Receive a weekly summary and discussion of the top papers of the week by leading researchers in the field.

In Frontiers in public health

Background: Mathematical models are powerful tools to study COVID-19. However, one fundamental challenge in current modeling approaches is the lack of accurate and comprehensive data. Complex epidemiological systems such as COVID-19 are especially challenging to the commonly used mechanistic model when our understanding of this pandemic rapidly refreshes. Objective: We aim to develop a data-driven workflow to extract, process, and develop deep learning (DL) methods to model the COVID-19 epidemic. We provide an alternative modeling approach to complement the current mechanistic modeling paradigm. Method: We extensively searched, extracted, and annotated relevant datasets from over 60 official press releases in Hubei, China, in 2020. Multivariate long short-term memory (LSTM) models were developed with different architectures to track and predict multivariate COVID-19 time series for 1, 2, and 3 days ahead. As a comparison, univariate LSTMs were also developed to track new cases, total cases, and new deaths. Results: A comprehensive dataset with 10 variables was retrieved and processed for 125 days in Hubei. Multivariate LSTM had reasonably good predictability on new deaths, hospitalization of both severe and critical patients, total discharges, and total monitored in hospital. Multivariate LSTM showed better results for new and total cases, and new deaths for 1-day-ahead prediction than univariate counterparts, but not for 2-day and 3-day-ahead predictions. Besides, more complex LSTM architecture seemed not to increase overall predictability in this study. Conclusion: This study demonstrates the feasibility of DL models to complement current mechanistic approaches when the exact epidemiological mechanisms are still under investigation.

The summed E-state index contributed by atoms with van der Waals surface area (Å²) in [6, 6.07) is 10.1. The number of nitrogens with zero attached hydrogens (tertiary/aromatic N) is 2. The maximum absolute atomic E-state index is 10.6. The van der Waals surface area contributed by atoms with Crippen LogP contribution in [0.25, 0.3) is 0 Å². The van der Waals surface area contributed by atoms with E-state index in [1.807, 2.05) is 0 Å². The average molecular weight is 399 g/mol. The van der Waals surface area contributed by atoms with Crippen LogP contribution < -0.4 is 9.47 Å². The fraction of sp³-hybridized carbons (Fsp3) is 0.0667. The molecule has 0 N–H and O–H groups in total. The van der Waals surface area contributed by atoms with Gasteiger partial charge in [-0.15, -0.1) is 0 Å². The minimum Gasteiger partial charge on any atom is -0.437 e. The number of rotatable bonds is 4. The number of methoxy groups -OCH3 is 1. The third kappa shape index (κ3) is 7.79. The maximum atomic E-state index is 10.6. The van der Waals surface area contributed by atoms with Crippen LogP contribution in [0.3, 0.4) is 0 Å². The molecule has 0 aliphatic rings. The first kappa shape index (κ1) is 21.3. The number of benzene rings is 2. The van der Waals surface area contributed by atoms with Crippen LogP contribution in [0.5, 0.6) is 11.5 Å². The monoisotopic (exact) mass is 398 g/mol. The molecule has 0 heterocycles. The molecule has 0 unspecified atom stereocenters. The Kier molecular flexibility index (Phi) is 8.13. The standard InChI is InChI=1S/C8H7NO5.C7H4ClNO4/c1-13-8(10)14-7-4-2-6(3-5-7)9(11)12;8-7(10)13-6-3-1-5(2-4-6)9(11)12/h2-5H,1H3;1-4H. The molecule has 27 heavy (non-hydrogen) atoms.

Chen Shi, Paul Rajib, Janies Daniel, Murphy Keith, Feng Tinghao, Thill Jean-Claude


COVID-19, deep learning, epidemic, modeling, multivariate